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Notes on the Senate Democrats' response to Neil Gorsuch

Nationally, there is no motivation for Dems to work with Republicans here. One might claim to be saving one's ammunition for another, hypothetical fight, but the threat of removing filibusters on SCOTUS nominees will remain. Republicans will use it again and again, with impunity, unless and until they actually invoke the rule change or lose their majority. Acquiescing to their bullying now will simply confirm their tactic.
But, as I have said before, politics are local. Senator Joe Manchin of conservative West Virginia, for example, may not have a lot of room to stand with his fellow Democrats in filibustering a well qualified (though creepily dispassionate, and thus not at all compassionate) conservative judge. Local politics, with tough reelection battles looming, is what will keep Democrats from having a strongly united front here.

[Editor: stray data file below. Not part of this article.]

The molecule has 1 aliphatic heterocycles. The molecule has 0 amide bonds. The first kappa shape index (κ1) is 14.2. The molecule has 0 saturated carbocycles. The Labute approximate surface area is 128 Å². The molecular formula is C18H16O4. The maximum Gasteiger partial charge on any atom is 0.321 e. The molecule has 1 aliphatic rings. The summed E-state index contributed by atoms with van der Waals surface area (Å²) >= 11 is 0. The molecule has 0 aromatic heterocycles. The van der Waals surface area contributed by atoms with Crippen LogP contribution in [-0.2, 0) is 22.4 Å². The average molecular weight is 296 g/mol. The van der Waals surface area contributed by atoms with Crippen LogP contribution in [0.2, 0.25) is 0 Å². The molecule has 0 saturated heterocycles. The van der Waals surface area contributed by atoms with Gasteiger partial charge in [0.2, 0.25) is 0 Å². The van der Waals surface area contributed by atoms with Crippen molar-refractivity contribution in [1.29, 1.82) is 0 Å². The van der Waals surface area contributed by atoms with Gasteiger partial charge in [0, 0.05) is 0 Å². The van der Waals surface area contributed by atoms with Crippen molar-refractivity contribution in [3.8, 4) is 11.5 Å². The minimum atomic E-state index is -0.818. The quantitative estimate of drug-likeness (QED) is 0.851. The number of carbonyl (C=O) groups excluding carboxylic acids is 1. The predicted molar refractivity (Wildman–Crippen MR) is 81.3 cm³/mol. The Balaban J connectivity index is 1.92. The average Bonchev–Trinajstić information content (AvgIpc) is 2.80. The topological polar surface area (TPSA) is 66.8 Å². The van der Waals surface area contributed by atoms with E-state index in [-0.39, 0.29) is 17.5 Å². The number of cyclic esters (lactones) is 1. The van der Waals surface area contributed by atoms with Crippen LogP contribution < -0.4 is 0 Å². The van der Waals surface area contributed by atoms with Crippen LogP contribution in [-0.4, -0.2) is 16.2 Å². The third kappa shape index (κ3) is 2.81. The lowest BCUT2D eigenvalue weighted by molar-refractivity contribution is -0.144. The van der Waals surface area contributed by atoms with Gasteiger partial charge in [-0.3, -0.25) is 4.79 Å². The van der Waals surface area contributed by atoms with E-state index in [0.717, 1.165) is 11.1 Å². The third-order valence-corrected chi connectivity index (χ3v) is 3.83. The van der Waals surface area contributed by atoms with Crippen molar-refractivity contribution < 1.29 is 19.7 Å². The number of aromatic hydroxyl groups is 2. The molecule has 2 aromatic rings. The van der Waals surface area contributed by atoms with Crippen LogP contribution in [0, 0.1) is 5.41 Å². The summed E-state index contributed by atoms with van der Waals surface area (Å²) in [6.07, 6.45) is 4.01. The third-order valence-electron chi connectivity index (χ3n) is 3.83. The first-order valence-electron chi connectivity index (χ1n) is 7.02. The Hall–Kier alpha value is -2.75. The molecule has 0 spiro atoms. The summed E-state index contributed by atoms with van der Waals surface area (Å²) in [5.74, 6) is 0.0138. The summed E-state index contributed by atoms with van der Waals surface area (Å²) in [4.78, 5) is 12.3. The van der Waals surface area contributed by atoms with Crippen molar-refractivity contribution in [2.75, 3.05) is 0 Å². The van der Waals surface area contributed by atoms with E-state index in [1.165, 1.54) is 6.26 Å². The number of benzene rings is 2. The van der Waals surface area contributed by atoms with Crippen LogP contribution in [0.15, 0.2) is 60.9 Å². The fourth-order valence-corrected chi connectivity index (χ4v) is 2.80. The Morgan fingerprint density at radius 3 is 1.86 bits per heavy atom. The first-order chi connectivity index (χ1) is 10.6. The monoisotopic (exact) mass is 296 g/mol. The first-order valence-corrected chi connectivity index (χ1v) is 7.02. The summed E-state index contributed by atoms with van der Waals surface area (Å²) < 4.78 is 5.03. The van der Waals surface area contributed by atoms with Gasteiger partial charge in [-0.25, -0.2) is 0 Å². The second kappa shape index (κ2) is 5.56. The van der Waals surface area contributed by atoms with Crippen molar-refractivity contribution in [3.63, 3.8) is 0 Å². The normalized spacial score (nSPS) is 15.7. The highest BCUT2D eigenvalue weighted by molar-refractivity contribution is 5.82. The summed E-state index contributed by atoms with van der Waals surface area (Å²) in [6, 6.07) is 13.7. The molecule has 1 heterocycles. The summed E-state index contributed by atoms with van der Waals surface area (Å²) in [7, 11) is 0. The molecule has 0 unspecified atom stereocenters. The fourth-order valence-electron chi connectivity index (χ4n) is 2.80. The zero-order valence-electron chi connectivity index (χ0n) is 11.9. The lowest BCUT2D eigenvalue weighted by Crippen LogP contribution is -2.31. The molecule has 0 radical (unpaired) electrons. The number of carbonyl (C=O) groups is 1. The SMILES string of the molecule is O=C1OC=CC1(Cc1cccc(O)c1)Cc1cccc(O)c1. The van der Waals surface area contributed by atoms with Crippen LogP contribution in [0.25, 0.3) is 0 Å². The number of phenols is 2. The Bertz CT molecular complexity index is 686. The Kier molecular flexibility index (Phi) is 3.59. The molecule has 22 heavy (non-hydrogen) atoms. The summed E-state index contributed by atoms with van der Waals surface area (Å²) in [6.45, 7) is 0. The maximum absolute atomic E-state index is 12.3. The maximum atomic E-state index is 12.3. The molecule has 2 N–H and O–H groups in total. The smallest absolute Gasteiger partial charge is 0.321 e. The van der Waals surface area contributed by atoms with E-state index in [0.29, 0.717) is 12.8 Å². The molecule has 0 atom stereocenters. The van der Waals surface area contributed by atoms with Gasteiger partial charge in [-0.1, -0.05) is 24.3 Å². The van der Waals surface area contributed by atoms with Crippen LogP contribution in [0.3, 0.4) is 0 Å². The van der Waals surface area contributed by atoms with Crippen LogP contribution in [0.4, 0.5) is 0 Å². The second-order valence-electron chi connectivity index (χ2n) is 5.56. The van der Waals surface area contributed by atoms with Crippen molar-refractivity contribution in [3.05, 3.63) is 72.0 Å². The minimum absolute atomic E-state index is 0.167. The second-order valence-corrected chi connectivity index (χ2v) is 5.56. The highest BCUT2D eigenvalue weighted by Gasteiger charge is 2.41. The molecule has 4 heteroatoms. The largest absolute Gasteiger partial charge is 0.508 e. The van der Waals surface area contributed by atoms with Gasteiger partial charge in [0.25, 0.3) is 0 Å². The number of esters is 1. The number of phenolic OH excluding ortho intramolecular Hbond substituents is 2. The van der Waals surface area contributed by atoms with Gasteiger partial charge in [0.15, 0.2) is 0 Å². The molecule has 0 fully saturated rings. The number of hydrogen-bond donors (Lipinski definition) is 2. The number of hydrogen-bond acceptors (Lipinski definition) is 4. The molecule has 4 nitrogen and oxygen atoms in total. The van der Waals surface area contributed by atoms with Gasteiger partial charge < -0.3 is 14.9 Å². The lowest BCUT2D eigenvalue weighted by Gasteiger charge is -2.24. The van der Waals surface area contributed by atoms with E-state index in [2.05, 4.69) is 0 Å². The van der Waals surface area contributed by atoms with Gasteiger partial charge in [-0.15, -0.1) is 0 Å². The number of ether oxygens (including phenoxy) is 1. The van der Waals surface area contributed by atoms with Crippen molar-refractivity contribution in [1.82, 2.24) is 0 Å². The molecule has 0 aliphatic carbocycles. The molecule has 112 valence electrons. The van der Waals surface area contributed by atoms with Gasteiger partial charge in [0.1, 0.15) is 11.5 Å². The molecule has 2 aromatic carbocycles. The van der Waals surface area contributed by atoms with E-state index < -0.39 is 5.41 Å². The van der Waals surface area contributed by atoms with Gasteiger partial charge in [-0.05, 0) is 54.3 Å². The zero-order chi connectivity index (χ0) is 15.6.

But Democrats can lose 7 votes on cloture and still continue a filibuster unless and until Republicans in the Senate change the rules. All they need is 41 Senators willing to keep debate open and ongoing. This is really their only means of rebuking Trump, Gorsuch, or Senate Republicans in this matter. They should use it.

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